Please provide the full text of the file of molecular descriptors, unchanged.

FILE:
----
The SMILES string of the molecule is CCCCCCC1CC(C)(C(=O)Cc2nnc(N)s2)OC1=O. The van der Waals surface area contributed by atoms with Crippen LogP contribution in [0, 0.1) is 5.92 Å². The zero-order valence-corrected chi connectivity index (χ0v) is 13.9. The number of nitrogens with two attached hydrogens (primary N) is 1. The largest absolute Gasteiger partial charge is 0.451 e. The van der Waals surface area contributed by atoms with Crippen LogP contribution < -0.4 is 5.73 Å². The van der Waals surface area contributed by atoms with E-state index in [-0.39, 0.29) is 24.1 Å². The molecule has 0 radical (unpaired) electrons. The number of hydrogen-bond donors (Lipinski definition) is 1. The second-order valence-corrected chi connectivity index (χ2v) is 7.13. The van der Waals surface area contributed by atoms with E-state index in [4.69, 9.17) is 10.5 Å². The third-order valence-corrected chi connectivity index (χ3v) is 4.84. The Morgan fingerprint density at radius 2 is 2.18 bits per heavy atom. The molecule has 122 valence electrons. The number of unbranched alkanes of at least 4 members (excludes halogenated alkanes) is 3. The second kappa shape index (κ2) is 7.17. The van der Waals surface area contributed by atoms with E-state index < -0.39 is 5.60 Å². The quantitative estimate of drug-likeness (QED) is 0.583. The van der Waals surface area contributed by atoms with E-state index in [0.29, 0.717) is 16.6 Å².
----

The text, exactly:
The SMILES string of the molecule is CCCCCCC1CC(C)(C(=O)Cc2nnc(N)s2)OC1=O. The van der Waals surface area contributed by atoms with Crippen LogP contribution in [0, 0.1) is 5.92 Å². The zero-order valence-corrected chi connectivity index (χ0v) is 13.9. The number of nitrogens with two attached hydrogens (primary N) is 1. The largest absolute Gasteiger partial charge is 0.451 e. The van der Waals surface area contributed by atoms with Crippen LogP contribution < -0.4 is 5.73 Å². The van der Waals surface area contributed by atoms with E-state index in [-0.39, 0.29) is 24.1 Å². The molecule has 0 radical (unpaired) electrons. The number of hydrogen-bond donors (Lipinski definition) is 1. The second-order valence-corrected chi connectivity index (χ2v) is 7.13. The van der Waals surface area contributed by atoms with E-state index in [4.69, 9.17) is 10.5 Å². The third-order valence-corrected chi connectivity index (χ3v) is 4.84. The Morgan fingerprint density at radius 2 is 2.18 bits per heavy atom. The molecule has 122 valence electrons. The number of unbranched alkanes of at least 4 members (excludes halogenated alkanes) is 3. The second kappa shape index (κ2) is 7.17. The van der Waals surface area contributed by atoms with E-state index < -0.39 is 5.60 Å². The quantitative estimate of drug-likeness (QED) is 0.583. The van der Waals surface area contributed by atoms with E-state index in [0.29, 0.717) is 16.6 Å².